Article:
In the old days, men would drink Greek coffee at the kafeneio. Women – whose presence was frowned upon in the kafeneio – would enjoy the beverage at home as they took a break from their chores. Today, Greeks still enjoy ibrik coffee, which is traditionally served with a side of sweet “loukoumi”, a dessert similar to Turkish delight that is made with starch and sugar.
Christos from Mind the Cup says: “Ibrik, for me, is a traditional kafeneio on the square of a small Greek village. If I drink ibrik coffee at my café here in Athens, I remember the squares, the village and my trips… flavours are memories.”
The rule for both making and drinking Greek coffee: “Siga, siga”, which translates as “slowly, slowly”. Patience is the only way to achieve the signature creamy mouthfeel, and it also stops you from burning your tongue or getting a mouthful of sediment.
The frappé is a Greek iced coffee drink made with soluble coffee, water, sugar (optional), and milk (also optional). It was invented almost by accident by Dimitris Vakondios, a Greek Nescafe representative, in 1957. The beauty of the frappé is its simplicity: anyone can make it, anywhere. Just mix the water and instant coffee, shake vigorously, and add ice, sugar, and milk if you have some.
It is also cheap and accessible. Christos from Mind the Cup has fond memories of frappés in Greece: “In Greece, we have these little street kiosks called ‘periptero’. They would sell individual servings of frappé mix in little plastic packets. I would just add a little water to the mix and shake it in a bottle on the way to the beach! I spent many Greek summers drinking frappés by the sea.”
He and Iordanis both believe that the frappé has no place in the world of specialty coffee – for now, anyway. Iordanis says that the issue isn’t the lack of quality, freshness, and aroma that we associate with specialty; he says the frappé is incompatible with the third wave “experience”. Because the frappé requires no special skill, anyone can make it. It doesn’t need the knowledge or experience of a barista.
Enter the third wave’s response to the frappé: the freddo.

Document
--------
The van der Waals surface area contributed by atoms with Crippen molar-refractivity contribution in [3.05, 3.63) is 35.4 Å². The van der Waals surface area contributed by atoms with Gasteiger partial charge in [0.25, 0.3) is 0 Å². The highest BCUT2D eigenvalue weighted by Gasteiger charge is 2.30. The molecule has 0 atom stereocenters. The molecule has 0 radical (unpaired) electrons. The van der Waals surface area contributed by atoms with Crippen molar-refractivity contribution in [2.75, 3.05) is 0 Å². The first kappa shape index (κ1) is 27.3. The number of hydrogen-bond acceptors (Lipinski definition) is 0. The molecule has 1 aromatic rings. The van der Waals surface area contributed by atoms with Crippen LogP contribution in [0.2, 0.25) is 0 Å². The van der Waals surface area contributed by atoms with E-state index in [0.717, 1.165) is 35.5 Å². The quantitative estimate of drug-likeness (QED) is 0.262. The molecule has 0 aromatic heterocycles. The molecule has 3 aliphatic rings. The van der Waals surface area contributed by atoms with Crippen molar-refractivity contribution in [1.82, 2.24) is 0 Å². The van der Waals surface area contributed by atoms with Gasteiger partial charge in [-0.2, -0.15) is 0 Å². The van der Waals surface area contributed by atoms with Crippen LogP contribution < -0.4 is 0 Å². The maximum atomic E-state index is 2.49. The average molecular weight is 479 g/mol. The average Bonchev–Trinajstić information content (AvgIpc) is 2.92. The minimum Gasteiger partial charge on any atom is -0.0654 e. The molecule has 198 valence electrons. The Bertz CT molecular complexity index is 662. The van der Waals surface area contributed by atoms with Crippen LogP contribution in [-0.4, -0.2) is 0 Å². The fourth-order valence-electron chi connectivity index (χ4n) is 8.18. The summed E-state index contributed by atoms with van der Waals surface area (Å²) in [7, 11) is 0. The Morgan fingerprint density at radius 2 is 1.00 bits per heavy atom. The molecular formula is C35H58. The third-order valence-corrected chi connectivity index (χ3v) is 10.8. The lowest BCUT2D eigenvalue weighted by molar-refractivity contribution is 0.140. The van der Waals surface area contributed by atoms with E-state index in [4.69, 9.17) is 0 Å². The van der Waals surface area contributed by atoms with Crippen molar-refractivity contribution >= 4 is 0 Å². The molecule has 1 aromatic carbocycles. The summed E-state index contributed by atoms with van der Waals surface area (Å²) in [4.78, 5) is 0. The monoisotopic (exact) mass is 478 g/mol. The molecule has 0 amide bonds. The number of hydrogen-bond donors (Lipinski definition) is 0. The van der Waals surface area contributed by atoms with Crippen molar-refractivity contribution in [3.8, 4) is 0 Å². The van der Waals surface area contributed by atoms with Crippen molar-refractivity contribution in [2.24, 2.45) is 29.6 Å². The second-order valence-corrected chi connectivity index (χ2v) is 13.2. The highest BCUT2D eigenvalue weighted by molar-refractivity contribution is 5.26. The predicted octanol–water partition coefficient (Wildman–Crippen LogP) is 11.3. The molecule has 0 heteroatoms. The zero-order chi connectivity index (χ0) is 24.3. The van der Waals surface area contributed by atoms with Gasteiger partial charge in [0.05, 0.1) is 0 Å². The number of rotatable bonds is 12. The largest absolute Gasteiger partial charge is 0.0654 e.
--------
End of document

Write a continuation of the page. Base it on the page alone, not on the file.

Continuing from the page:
The freddo is essentially an iced version of some of the most popular espresso-based beverages. There is the freddo espresso, the freddo cappuccino, and even the flat white freddo. It is extremely popular in Greece, especially in the summer when temperatures soar. It tastes great, it can be served in specialty coffee shops, and it can be customised to suit the customer. The beverage can be served with cream, milk, soy milk, chocolate, cinnamon, or even black… the combinations are endless.
According to Iordanis, the freddo came into existence as a solution to a market problem: “Every summer, espresso sales were going down because people wanted to drink espresso in the cooler months. But in the summer, they would have something cold and refreshing like frappé, which is made with soluble coffee.
“They invented the freddo, which is basically a double espresso mixed with ice.” The drink became popular overnight and remains a national favourite to this day, as well as being a huge hit with tourists.
Greece & The Third Wave
There are a number of thriving third wave coffee spots across Greece. When the third wave hit the country, it rose in popularity extremely quickly. Iordanis says this is because coffee is such a big part of Greek coffee culture; he says the country’s appreciation for good coffee runs deep.
Christos believes it’s largely related to filoxeneia and the idea of Greek hospitality. The third wave experience focuses on quality at all levels, including customer service. He says this aligned well with existing Greek coffee culture, and was easily accepted. When I asked Christos why he started Mind the Cup, a specialty coffee shop, his reply was simple: “We wanted to make special coffee and provide good service in a friendly spot.”
Barista training is still hugely popular in Greece, and it is considered to be a respected trade. Kafea Terra, Iordanis tells me, is more than just an espresso coffee distributor. He says the company also trains baristas, as well as providing coffee shop management and service courses. Their aim, he says, is to elevate the quality of the coffee drinking experience entirely, from coffee to service.
Coffee shops are everywhere in Greece, and they perform well. Even through the difficult times, they seem to survive and sometimes thrive.
A love of coffee and socialising is very much a part of Greek culture, as is the historic concept of filoxeneia, or Greek hospitality. The country has seen some tough times in recent years, and while many things remain uncertain, coffee is not one of them. It’s clearly a way of life in the country, and it will always be part of the picture of Greek living, one way or another.
Enjoyed this? Then read An Exploration of Greek Frappés
Photo credits: Kafea Terra, Sarah Charles